I think the internet is going to encourage what people already are. If you are social, you are a social onliner. If you are shy you will probably support that by being selective and choosing supportive areas to visit. If you are negative just for the sake of being negative, the net is a place where you do that without being called out. I am thankful that you are as diverse in your posts as you are. I love that you *actually* encourage thought and opinion. Everybody ends their blog posts by saying “what do you think?” but when you tell them, they like to point out why you are wrong. Yours is one of the few sites that I don’t see that :)

    1. thanks, andrea!!

      i’m one of the few bloggers i know who don’t get hate mail. i think this is hilarious and, i swear, i expect my first piece of hate mail to come every single day. your comment makes me wonder if it might come from my hope that “you” don’t just tell me i’m awesome and find awesome things but that you actually think & comment on what i write…

      i don’t want to pat myself on the back it’s just something i wonder about a lot! i really appreciate your comment. and no, please please don’t stop disagreeing or offering your two cents. i find such inspiration in these comments. i’m not always able to reply but i appreciate every one!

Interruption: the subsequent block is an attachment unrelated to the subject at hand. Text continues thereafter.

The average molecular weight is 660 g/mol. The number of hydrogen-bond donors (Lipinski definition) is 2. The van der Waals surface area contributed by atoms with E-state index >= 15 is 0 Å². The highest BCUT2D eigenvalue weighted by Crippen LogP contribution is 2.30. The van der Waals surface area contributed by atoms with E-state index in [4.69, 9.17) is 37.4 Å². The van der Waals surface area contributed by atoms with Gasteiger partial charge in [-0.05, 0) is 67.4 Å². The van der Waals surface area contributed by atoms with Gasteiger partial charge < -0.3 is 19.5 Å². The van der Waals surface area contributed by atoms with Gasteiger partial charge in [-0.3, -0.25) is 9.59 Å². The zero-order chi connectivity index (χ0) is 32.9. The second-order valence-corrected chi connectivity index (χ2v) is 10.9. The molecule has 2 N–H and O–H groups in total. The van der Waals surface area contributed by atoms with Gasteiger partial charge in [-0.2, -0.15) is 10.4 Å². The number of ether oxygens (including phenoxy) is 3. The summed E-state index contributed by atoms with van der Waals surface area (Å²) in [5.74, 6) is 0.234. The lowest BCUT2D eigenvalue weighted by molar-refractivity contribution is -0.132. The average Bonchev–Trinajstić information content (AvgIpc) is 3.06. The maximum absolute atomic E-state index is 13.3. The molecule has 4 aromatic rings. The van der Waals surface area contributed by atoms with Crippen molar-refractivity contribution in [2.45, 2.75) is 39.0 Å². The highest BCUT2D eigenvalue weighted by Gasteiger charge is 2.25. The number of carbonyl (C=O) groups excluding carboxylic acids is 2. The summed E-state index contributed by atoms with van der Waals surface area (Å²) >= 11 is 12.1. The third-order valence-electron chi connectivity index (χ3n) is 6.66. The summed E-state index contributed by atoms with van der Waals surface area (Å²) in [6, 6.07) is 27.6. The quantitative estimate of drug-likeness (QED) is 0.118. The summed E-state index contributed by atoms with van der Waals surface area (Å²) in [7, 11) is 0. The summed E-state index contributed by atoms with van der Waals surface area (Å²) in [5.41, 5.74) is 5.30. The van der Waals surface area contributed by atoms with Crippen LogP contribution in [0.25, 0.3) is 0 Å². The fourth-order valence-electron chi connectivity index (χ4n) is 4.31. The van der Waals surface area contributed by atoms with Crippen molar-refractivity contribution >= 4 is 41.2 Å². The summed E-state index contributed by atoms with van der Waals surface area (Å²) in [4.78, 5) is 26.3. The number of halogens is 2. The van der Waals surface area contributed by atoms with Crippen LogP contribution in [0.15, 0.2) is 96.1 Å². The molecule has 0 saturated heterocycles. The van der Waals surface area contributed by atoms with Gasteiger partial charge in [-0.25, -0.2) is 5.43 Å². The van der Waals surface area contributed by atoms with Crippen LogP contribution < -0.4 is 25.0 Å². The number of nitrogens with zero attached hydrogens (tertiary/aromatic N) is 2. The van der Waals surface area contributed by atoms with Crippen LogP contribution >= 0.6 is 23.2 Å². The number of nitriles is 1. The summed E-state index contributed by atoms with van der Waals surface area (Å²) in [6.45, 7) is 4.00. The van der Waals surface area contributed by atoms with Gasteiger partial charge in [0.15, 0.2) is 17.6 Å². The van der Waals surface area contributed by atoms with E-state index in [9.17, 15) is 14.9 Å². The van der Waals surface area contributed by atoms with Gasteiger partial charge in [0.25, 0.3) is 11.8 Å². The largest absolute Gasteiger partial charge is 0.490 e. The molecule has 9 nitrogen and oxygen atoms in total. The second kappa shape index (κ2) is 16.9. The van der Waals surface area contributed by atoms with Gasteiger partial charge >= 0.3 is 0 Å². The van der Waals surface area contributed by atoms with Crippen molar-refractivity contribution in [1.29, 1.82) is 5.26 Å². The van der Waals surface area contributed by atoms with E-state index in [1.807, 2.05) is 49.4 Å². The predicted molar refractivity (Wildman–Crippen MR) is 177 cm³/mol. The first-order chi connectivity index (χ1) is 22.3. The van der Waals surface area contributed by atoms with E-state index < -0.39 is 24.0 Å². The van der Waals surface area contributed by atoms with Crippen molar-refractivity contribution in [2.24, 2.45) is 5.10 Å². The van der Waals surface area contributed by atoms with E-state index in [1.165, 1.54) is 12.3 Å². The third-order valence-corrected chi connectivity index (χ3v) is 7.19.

although, i have to disagree with you on the point about the net amplifying our “real life” personalities. i’m very shy and introverted in real life. i have a hard time introducing myself to people at craft shows and go through a lot of anxiety over meeting people i “know.” but online, i’m able to edit & craft my personality so that i can let it all hang out!

  9. Internet or otherwise, it is human nature to surround ourselves with the familiar. Funny, though, my mother said when I was dating that familiarity breeds contempt, that the more familiar you become with someone the less you begin to like them.

    When I first entered the creative world online, it was merely as a digital scrapbooker. I felt comfortable in my digi world and didn’t stray to far from it. But in that digi world were others who worked with paper. I decided to venture into their world and began to find out that I, too, could cut and paste and create. Then within that scrapbooking world, I met those who mostly liked to create in art journals. When I looked at their pages, I felt this was far beyond me, yet I kept returning. I looked forward to my daily updates letting me know that they had put out something new. I would stare at them and wonder what it was that they had that I didn’t. Then one of them offered a course that I thought would fit yet challenge me. I joined and found out that art journaling was something I could do.